Yanul couldn't believe it: Hours later, Bob was still at it! The Agent rendered the system unusable. Yanul could've left, but he didn't want to be told what to do.

CCP never came to Yanul's rescue. His petition was probably collecting dust in a bin with thousands of other complaints about miner bumpers.

Finally, after nearly four hours of on-and-off bumping, the miner logged off in disgust. His day had been wasted.

Agent Bob was triumphant once again. As the Goofuses stood down, Gallant miners stood up to buy permits.

Bob formed relationships with the local Solitude communities and received a steady stream of intel from good citizens. They opposed the tyranny of bot-aspirancy, too.

The legend of Bob grew. Rebel miners spoke of him often. The very fact that they were speaking at all--engaging in the game instead of going AFK--was a sure sign of progress.

The whole region was transformed in substance and feel. As for Agent Bob, he was a celebrity, treated like a rock star wherever he went. 'Twas the power of the Code at work.

Sunday, April 29, 2018

Kills of the Week

The mighty CODE. alliance just can't stop scoring victories. This week was victory after victory after victory. If no one can stop us--and the evidence is clear that they can't--then where will it end? In more victory, of course.

From the week of April 22nd @ 00:00 EVEtime through April 28th @ 23:59 EVEtime:

Let's start with one of those "ships that can shoot back": Lastshadow Umbra's 4.6 billion isk bling marauder. Isk doesn't translate into combat effectiveness, however. No matter how much he spent on weapons and defenses, Lastshadow was, at his core, a carebear. He was no match for elite PvP'ers like Agents Ralliana, Luna Nightblood, and Underpaid Ship Mechanic.

...And lest our Agents be accused of picking on defense-ful combat ships, Serana Quinoxx's unarmed, defenseless hauler met the same fate. For Serana failed to obey the Code, and that meant his ship was destined to become a wreck. He was killed by the trio that killed the Golem: Agents Underpaid Ship Mechanic, Ralliana, and Luna Nightblood.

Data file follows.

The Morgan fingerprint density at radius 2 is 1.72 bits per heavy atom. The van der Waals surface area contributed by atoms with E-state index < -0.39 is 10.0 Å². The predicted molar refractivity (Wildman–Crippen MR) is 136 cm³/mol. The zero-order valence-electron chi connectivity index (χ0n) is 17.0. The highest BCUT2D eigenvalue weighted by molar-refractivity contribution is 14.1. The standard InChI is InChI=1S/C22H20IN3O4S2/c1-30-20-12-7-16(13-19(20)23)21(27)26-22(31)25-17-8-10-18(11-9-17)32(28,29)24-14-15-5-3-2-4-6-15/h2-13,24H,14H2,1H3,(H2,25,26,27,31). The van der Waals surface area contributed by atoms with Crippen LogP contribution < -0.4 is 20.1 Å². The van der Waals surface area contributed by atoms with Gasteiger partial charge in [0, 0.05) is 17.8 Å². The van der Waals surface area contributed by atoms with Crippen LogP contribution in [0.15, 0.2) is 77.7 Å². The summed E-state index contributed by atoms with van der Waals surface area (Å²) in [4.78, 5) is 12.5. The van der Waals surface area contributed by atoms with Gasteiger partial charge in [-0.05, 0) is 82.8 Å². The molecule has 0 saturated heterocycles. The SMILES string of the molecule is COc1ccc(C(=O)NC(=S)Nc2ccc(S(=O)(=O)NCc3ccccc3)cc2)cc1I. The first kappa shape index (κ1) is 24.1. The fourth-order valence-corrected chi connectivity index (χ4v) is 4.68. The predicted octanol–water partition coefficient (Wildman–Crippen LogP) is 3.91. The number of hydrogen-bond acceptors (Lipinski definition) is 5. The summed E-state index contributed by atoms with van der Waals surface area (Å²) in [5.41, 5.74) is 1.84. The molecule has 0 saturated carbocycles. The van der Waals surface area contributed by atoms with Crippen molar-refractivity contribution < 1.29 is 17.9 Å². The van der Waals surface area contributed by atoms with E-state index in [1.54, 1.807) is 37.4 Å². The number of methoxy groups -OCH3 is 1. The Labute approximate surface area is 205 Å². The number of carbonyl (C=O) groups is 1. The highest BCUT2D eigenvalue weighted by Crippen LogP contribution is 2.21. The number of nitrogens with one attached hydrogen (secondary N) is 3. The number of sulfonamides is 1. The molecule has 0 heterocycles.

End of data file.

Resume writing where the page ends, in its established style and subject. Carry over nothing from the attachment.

Freighters have been dying in unprecedented numbers, yet they won't stop trying to AFK their way through Uedama. Arodan Malvar spent nearly 26 billion isk on his reckless gamble against the power of the Code. He lost, of course. Agents Little Miss Scary, Sherri Rozei, Little Miss Bossy, Little Miss Naughty, Little Miss Stubborn, Helen Mary Leese, Little Miss Bad, Trump The King, Giselle Rozei, Ruby Rozei, Lagatha Rozei, Shanade Rozei, Christine Rozei, Katy Rozei, Baron Rozei, Ivanka Rozei, Tawny Rozei, holdmybeer, and Lobo El Lobo bet on the Code--and won big.

Always bet on the Code.

Characternumber210492's name sounded a little bot-aspirant to our Agents, so they investigated him. He was flying a 34 billion isk jump freighter with ORE cargo expanders--and he had no permit. The results of the investigation were conclusive: Characternumber210492 was a bot-aspirant. The kill order was given.

Agents Tax Collector Aruka, Tax Collector Kimi, Taxman Daniel, Tax Collector Kittens, Tax Collector Larry, Pod Destroyer Molly, Tax Collector BokChoy, Tax Collector Richard, Tax Collector Max, Tax Collector Stroheim, Tax Collector AynRand, Tax Collector Yuna, Tax Collector Shardani, Tax Collector Hill, Tax Collector HongMei, Tax Collector KarlMarx, Tax Collector Buck, Tax Collector Fuemi, Tax Collector Rachel, Tax Collector Alison, Tax Collector Otto, and Kill The Innocents carried out the order and made Jita a better place.